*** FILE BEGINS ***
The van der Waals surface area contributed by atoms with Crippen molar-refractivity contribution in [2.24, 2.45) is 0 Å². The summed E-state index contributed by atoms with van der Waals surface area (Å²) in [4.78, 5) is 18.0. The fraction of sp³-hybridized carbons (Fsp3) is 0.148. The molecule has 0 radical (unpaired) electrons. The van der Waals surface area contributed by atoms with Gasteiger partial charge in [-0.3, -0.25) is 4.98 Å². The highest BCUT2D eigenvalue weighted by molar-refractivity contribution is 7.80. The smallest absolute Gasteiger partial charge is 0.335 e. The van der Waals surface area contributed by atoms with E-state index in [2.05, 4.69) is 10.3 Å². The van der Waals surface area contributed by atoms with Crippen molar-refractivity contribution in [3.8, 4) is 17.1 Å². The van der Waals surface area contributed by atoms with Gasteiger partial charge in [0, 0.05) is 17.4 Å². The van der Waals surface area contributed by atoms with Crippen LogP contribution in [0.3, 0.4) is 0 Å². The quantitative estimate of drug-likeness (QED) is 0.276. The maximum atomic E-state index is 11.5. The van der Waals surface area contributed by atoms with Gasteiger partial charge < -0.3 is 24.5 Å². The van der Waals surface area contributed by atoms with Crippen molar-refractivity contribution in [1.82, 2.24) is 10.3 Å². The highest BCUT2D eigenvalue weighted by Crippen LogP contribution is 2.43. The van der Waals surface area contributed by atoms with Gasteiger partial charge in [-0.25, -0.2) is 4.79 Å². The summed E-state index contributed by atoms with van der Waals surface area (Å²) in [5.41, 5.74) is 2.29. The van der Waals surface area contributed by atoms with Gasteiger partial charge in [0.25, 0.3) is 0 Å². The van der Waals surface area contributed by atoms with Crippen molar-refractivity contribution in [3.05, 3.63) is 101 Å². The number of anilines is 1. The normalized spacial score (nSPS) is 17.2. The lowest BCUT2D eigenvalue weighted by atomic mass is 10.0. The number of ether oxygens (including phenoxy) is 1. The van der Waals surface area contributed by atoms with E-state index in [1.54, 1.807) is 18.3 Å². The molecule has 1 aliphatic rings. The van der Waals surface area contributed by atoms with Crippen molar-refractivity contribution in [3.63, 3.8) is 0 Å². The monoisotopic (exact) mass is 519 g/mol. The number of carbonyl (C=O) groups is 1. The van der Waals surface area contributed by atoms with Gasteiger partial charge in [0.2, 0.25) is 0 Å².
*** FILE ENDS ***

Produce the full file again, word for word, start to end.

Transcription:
The van der Waals surface area contributed by atoms with Crippen molar-refractivity contribution in [2.24, 2.45) is 0 Å². The summed E-state index contributed by atoms with van der Waals surface area (Å²) in [4.78, 5) is 18.0. The fraction of sp³-hybridized carbons (Fsp3) is 0.148. The molecule has 0 radical (unpaired) electrons. The van der Waals surface area contributed by atoms with Gasteiger partial charge in [-0.3, -0.25) is 4.98 Å². The highest BCUT2D eigenvalue weighted by molar-refractivity contribution is 7.80. The smallest absolute Gasteiger partial charge is 0.335 e. The van der Waals surface area contributed by atoms with E-state index in [2.05, 4.69) is 10.3 Å². The van der Waals surface area contributed by atoms with Crippen molar-refractivity contribution in [3.8, 4) is 17.1 Å². The van der Waals surface area contributed by atoms with Gasteiger partial charge in [0, 0.05) is 17.4 Å². The van der Waals surface area contributed by atoms with Crippen LogP contribution in [0.3, 0.4) is 0 Å². The quantitative estimate of drug-likeness (QED) is 0.276. The maximum atomic E-state index is 11.5. The van der Waals surface area contributed by atoms with Gasteiger partial charge < -0.3 is 24.5 Å². The van der Waals surface area contributed by atoms with Crippen molar-refractivity contribution in [1.82, 2.24) is 10.3 Å². The highest BCUT2D eigenvalue weighted by Crippen LogP contribution is 2.43. The van der Waals surface area contributed by atoms with Gasteiger partial charge in [-0.25, -0.2) is 4.79 Å². The summed E-state index contributed by atoms with van der Waals surface area (Å²) in [5.41, 5.74) is 2.29. The van der Waals surface area contributed by atoms with Gasteiger partial charge in [0.25, 0.3) is 0 Å². The van der Waals surface area contributed by atoms with Crippen molar-refractivity contribution in [3.05, 3.63) is 101 Å². The number of anilines is 1. The normalized spacial score (nSPS) is 17.2. The lowest BCUT2D eigenvalue weighted by atomic mass is 10.0. The number of ether oxygens (including phenoxy) is 1. The van der Waals surface area contributed by atoms with E-state index in [1.54, 1.807) is 18.3 Å². The molecule has 1 aliphatic rings. The van der Waals surface area contributed by atoms with Crippen molar-refractivity contribution in [3.63, 3.8) is 0 Å². The monoisotopic (exact) mass is 519 g/mol. The number of carbonyl (C=O) groups is 1. The van der Waals surface area contributed by atoms with Gasteiger partial charge in [0.2, 0.25) is 0 Å².